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User Burnout Could Threaten Twitter's Prosperity
By Ryan Nakashima, AP Business Writer
AP File Photo: Megan Fox left nearly a million followers dangling when she checked out of Twitter in January, explaining that “Facebook is as much as I can handle.” Twitter burnout among celebrities, athletes and shameless self-promoters poses a risk to the company and its investors as Twitter Inc. prepares for its Thursday, Nov. 7, 2013 initial public offering.
LOS ANGELES (AP) -- They loved it. Now they hate it.
A growing number of celebrities, athletes and self-promoters are burnt out and signing off of Twitter. Many have gotten overwhelmed.
Some people built big audiences on the short messaging service only to have their followers turn against them. Others complain that tweets that once drew lots of attention now get lost in the noise.
As Twitter Inc. prepares to go public this week, the company is selling potential investors on the idea that its user base of 232 million will continue to grow along with the 500 million tweets that are sent each day. The company's revenue depends on ads it inserts into the stream of messages.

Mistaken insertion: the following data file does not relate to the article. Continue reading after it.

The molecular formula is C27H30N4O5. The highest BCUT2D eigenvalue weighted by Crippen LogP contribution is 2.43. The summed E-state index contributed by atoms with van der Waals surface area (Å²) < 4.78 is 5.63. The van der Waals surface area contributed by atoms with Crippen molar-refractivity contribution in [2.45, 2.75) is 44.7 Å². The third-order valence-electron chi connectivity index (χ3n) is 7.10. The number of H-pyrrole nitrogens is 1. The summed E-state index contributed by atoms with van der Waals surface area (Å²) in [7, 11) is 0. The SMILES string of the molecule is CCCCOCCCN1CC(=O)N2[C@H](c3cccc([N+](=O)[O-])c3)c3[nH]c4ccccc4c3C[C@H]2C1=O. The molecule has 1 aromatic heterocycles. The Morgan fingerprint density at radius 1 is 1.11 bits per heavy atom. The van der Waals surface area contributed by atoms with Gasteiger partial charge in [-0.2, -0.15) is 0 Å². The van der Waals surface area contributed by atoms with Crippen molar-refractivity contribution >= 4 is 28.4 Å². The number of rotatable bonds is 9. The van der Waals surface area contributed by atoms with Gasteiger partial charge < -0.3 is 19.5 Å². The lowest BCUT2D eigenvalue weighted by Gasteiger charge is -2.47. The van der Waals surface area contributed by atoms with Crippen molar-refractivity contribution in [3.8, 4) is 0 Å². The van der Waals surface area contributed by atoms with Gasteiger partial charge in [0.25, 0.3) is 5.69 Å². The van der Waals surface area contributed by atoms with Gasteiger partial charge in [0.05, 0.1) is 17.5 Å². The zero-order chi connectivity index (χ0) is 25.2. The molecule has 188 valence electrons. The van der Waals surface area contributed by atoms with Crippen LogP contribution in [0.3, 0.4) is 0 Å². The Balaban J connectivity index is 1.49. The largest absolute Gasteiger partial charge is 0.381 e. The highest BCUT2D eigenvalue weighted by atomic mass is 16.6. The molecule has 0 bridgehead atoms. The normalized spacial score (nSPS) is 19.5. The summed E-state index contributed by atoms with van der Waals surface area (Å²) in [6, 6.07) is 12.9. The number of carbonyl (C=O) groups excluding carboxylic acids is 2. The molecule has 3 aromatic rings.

But Wall Street could lose its big bet on social media if prolific tweeters lose their voice.
Evidence of Twitter burnout isn't hard to find. Just look at the celebrities who - at one time or another - have taken a break from the service. The long list includes everyone from Alec Baldwin to Miley Cyrus to "Lost" co-creator Damon Lindelof.
Actress Jennifer Love Hewitt lamented "all the negativity" she saw on the service when she quit, temporarily, in July. Actress Megan Fox left nearly a million followers dangling when she checked out in January, explaining that "Facebook is as much as I can handle." Pop star John Mayer deleted his account in 2011, saying Twitter absorbed so much of his thinking, he couldn't write a song.
"I was a tweetaholic," he told students during a talk at the Berklee College of Music.
If Twitter turns off celebrities who have a financial incentive to stay in close contact with fans, how can the company prevent average users from becoming disenchanted?